FORMER Islander Gary Rowett, the manager of Championship side, Millwall, has been acting as much of a dad to his squad of players as his four children during lockdown.

Gary, who was brought up in Cowes and who used to deliver the Isle of Wight County Press newspaper as a teenager, is the former boss of Burton Albion, Birmingham City, Derby County and Stoke City, and took over the reins at Millwall in October last year.

In an interview he gave to Millwall FC's website, he described what it was like being in lockdown.

"It's such a strange and weird time for everybody, but I'm in a position of not being affected by coronavirus," Gary said.

"The weather has been good and I'm thankful I have a little bit of space other people haven't got, like those living in city apartments.

"You have to try to get through it and be positive about it, rather than worry about what's round the corner. 

"I'm spending plenty of time with my family.

"I've been keeping busy, day to day. On the second day of lockdown, my wife gave me the job of home schooling my 11 year old son and the first thing he had was science — chemical reactions.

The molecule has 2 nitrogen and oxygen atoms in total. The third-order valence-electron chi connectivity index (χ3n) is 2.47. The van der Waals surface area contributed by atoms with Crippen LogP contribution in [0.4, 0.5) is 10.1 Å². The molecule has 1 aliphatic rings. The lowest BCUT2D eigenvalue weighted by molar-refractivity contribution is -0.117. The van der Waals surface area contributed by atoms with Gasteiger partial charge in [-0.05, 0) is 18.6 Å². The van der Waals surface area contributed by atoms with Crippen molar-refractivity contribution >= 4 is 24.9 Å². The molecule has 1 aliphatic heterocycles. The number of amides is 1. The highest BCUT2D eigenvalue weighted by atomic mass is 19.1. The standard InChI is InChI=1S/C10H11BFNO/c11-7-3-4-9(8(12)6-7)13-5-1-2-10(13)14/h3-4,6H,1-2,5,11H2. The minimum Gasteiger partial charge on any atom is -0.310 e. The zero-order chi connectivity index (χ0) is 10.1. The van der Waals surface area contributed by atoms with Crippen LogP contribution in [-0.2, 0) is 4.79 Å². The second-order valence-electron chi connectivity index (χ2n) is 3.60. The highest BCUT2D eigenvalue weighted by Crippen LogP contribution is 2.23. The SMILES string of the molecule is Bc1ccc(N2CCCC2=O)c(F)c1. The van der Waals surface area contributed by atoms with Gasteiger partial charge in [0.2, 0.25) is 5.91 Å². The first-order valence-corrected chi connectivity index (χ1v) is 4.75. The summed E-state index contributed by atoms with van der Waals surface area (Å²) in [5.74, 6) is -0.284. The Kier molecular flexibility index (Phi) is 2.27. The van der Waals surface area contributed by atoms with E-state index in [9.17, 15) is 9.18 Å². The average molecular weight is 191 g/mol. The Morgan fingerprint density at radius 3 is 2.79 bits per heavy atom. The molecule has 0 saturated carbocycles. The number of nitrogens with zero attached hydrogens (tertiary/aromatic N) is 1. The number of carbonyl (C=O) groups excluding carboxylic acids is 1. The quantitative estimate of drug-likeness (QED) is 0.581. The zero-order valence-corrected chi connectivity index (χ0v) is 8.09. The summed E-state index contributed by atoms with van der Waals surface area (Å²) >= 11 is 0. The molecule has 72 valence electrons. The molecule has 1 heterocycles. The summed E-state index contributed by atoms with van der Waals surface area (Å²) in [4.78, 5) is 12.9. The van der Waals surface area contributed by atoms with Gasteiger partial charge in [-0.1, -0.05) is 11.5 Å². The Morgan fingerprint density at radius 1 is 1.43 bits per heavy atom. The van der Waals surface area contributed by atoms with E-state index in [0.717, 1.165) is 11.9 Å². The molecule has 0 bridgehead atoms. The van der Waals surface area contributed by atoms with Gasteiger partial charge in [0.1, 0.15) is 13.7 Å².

"I quickly realised why I had taken up football as a career and not as a science teacher as I didn't know what they were talking about.

"I've been pretty busy at home. I have four kids.

"There has been some tidying up and de-cluttering and a few odd jobs needed doing in the garden and around the house, plus the mundane things you do in lockdown — a bit of exercise and the things I'd put off over the past year, in between occasional periods of boredom.

"The club had a very good plan in terms of how we were going to keep the players fit and maintained, and ramp up their levels, which has been very difficult in terms of the timescales.

"Our sports science and physio staff have been brilliant — working very hard to keep the programme interesting and to keep up engagement levels.

"From a human perspective, I've been in constant contact with the lads.

"I've run around every single player just to see how they are, their families are and whether the virus has affected them and if there is anything I could do to make things better for them.

"Those with kids haven't had time to be bored, while the ones without kids, not quite knowing what to do, have been getting out, exercising.

"Overall, it has gone quite well."